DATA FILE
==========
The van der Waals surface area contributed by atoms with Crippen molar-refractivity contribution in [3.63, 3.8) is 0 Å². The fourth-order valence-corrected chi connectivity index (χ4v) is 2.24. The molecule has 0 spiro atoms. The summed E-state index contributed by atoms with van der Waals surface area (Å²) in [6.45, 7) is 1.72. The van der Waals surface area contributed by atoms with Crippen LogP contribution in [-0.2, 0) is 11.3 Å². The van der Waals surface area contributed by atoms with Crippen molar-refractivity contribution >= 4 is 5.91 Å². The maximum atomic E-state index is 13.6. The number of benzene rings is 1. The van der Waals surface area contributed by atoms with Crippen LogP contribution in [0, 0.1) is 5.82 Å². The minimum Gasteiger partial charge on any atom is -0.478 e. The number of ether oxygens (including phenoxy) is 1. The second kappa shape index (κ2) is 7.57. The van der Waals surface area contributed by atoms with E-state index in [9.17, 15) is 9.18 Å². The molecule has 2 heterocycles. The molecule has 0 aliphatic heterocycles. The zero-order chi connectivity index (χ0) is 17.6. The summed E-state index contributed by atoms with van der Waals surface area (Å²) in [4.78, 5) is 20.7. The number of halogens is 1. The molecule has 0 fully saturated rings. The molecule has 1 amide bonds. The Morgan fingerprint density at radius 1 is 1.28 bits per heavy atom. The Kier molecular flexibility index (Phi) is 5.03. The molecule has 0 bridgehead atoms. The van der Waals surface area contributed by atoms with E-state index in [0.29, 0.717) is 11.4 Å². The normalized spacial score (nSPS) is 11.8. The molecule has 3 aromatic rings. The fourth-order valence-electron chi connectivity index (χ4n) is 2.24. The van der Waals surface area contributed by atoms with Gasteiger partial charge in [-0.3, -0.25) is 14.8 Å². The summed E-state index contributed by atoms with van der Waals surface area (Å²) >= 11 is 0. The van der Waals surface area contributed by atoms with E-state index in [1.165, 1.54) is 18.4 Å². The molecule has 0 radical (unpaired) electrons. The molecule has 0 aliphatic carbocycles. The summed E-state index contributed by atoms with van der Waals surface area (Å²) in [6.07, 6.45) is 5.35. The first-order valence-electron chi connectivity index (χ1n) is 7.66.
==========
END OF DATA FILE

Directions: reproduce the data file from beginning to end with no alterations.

The van der Waals surface area contributed by atoms with Crippen molar-refractivity contribution in [3.63, 3.8) is 0 Å². The fourth-order valence-corrected chi connectivity index (χ4v) is 2.24. The molecule has 0 spiro atoms. The summed E-state index contributed by atoms with van der Waals surface area (Å²) in [6.45, 7) is 1.72. The van der Waals surface area contributed by atoms with Crippen LogP contribution in [-0.2, 0) is 11.3 Å². The van der Waals surface area contributed by atoms with Crippen molar-refractivity contribution >= 4 is 5.91 Å². The maximum atomic E-state index is 13.6. The number of benzene rings is 1. The van der Waals surface area contributed by atoms with Crippen LogP contribution in [0, 0.1) is 5.82 Å². The minimum Gasteiger partial charge on any atom is -0.478 e. The number of ether oxygens (including phenoxy) is 1. The second kappa shape index (κ2) is 7.57. The van der Waals surface area contributed by atoms with E-state index in [9.17, 15) is 9.18 Å². The molecule has 2 heterocycles. The molecule has 0 aliphatic heterocycles. The zero-order chi connectivity index (χ0) is 17.6. The summed E-state index contributed by atoms with van der Waals surface area (Å²) in [4.78, 5) is 20.7. The number of halogens is 1. The molecule has 0 fully saturated rings. The molecule has 1 amide bonds. The Morgan fingerprint density at radius 1 is 1.28 bits per heavy atom. The Kier molecular flexibility index (Phi) is 5.03. The molecule has 0 bridgehead atoms. The van der Waals surface area contributed by atoms with E-state index in [0.29, 0.717) is 11.4 Å². The normalized spacial score (nSPS) is 11.8. The molecule has 3 aromatic rings. The fourth-order valence-electron chi connectivity index (χ4n) is 2.24. The van der Waals surface area contributed by atoms with Gasteiger partial charge in [-0.3, -0.25) is 14.8 Å². The summed E-state index contributed by atoms with van der Waals surface area (Å²) >= 11 is 0. The van der Waals surface area contributed by atoms with E-state index in [1.165, 1.54) is 18.4 Å². The molecule has 0 radical (unpaired) electrons. The molecule has 0 aliphatic carbocycles. The summed E-state index contributed by atoms with van der Waals surface area (Å²) in [6.07, 6.45) is 5.35. The first-order valence-electron chi connectivity index (χ1n) is 7.66.